Hemp seeds can be eaten raw, ground into a meal, sprouted, made into hemp milk, made into tea, and used in baking. Hemp seeds are one of the earth’s best sources of easily digestible, high-quality protein. This hemp protein is awesome because, as we all know, proteins are among the body’s most essential nutrients, helping you build and repair tissue and build lean muscle mass. 65% of hemp seeds protein is high-quality edestin, making them the highest vegan source of this simple protein that’s required for proper immune system function. The other 35% is albumin protein. With live enzymes intact, hemp’s digestible proteins are easily assimilated into the body. Hemp protein is also a great alternative if you’re allergic to the proteins found in dairy and soy.
Uses of Hemp Seeds around the World:
In parts of Europe traditional soups such as Salesian hemp soup are still enjoyed. In parts of China, toasted hemp seeds are still sold like popcorn in movie theaters and by street vendors. In the Ukraine ancient hemp seed recipes are still shared. The Japanese use ground Hemp seed as a condiment. Polish cooks continue to bake the hemp seeds into holiday sweets. Hemp butter will soon be available as an alternative to peanut butter. It will taste similar while containing a healthier nutritional content. It is currently very popular in Russia. Hemp seeds may also be used in dairy alternatives such as ice cream. Hemp seeds may be crushed in a grinder to produce a flour that is capable of being mixed with any other flour to make bread, cakes, pastas and cookies. This seed is capable of being used as a substitute for meat in much the same way as the Soya-bean is used. Hemp seeds can be used as a protein and flavor enhancement in any recipe. No other single plant source can compare with the nutritional value of hemp seeds.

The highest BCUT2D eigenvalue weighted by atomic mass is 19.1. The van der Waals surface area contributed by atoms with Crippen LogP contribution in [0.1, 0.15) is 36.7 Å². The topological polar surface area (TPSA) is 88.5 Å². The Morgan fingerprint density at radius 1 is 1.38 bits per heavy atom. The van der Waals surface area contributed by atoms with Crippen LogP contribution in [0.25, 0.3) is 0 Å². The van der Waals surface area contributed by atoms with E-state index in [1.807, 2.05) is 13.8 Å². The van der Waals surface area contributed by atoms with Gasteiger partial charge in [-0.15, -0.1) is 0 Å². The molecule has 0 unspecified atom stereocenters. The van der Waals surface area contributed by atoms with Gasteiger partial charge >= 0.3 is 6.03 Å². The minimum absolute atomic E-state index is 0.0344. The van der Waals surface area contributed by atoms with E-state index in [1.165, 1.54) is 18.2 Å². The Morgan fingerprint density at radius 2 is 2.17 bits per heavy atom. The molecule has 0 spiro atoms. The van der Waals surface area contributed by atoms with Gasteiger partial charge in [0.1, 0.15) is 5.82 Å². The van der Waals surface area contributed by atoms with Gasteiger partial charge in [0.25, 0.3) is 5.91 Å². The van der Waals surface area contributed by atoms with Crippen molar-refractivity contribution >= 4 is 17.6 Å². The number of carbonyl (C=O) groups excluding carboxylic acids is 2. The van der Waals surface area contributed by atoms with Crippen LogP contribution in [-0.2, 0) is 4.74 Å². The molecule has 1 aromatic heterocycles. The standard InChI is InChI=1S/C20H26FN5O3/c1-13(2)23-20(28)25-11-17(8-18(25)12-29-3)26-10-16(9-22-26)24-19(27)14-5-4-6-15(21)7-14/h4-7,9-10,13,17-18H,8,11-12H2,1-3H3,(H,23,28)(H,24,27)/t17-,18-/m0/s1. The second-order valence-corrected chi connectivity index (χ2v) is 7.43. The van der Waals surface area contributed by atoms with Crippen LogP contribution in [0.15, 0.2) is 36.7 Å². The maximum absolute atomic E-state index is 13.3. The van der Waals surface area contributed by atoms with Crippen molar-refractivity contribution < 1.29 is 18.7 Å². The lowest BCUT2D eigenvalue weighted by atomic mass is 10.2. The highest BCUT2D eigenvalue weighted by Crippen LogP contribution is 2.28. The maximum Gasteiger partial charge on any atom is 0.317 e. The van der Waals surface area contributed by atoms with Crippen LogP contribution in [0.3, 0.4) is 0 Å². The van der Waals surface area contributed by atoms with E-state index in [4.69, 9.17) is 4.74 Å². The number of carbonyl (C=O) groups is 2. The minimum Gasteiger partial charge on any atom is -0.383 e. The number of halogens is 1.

Learn more about the nutritional values of hemp oil and hemp seeds here